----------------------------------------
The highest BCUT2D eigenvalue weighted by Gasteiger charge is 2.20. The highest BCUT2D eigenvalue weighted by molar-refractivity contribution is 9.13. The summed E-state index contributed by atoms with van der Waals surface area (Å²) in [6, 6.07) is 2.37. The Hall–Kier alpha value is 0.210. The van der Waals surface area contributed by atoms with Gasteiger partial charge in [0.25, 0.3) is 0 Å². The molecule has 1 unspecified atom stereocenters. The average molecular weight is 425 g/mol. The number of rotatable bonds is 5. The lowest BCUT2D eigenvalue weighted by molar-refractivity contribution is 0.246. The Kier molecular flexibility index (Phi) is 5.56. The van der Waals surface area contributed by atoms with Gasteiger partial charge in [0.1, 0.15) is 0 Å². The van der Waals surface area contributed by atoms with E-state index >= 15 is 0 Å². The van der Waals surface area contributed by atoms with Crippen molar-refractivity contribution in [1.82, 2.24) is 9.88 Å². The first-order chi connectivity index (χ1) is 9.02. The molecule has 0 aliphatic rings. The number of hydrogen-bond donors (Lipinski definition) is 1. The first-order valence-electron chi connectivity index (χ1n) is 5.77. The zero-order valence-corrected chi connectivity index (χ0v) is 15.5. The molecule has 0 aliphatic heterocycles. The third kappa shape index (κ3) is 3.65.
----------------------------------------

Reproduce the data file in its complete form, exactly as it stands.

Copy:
The highest BCUT2D eigenvalue weighted by Gasteiger charge is 2.20. The highest BCUT2D eigenvalue weighted by molar-refractivity contribution is 9.13. The summed E-state index contributed by atoms with van der Waals surface area (Å²) in [6, 6.07) is 2.37. The Hall–Kier alpha value is 0.210. The van der Waals surface area contributed by atoms with Gasteiger partial charge in [0.25, 0.3) is 0 Å². The molecule has 1 unspecified atom stereocenters. The average molecular weight is 425 g/mol. The number of rotatable bonds is 5. The lowest BCUT2D eigenvalue weighted by molar-refractivity contribution is 0.246. The Kier molecular flexibility index (Phi) is 5.56. The van der Waals surface area contributed by atoms with Gasteiger partial charge in [0.1, 0.15) is 0 Å². The van der Waals surface area contributed by atoms with E-state index >= 15 is 0 Å². The van der Waals surface area contributed by atoms with Crippen molar-refractivity contribution in [1.82, 2.24) is 9.88 Å². The first-order chi connectivity index (χ1) is 9.02. The molecule has 0 aliphatic rings. The number of hydrogen-bond donors (Lipinski definition) is 1. The first-order valence-electron chi connectivity index (χ1n) is 5.77. The zero-order valence-corrected chi connectivity index (χ0v) is 15.5. The molecule has 0 aliphatic heterocycles. The third kappa shape index (κ3) is 3.65.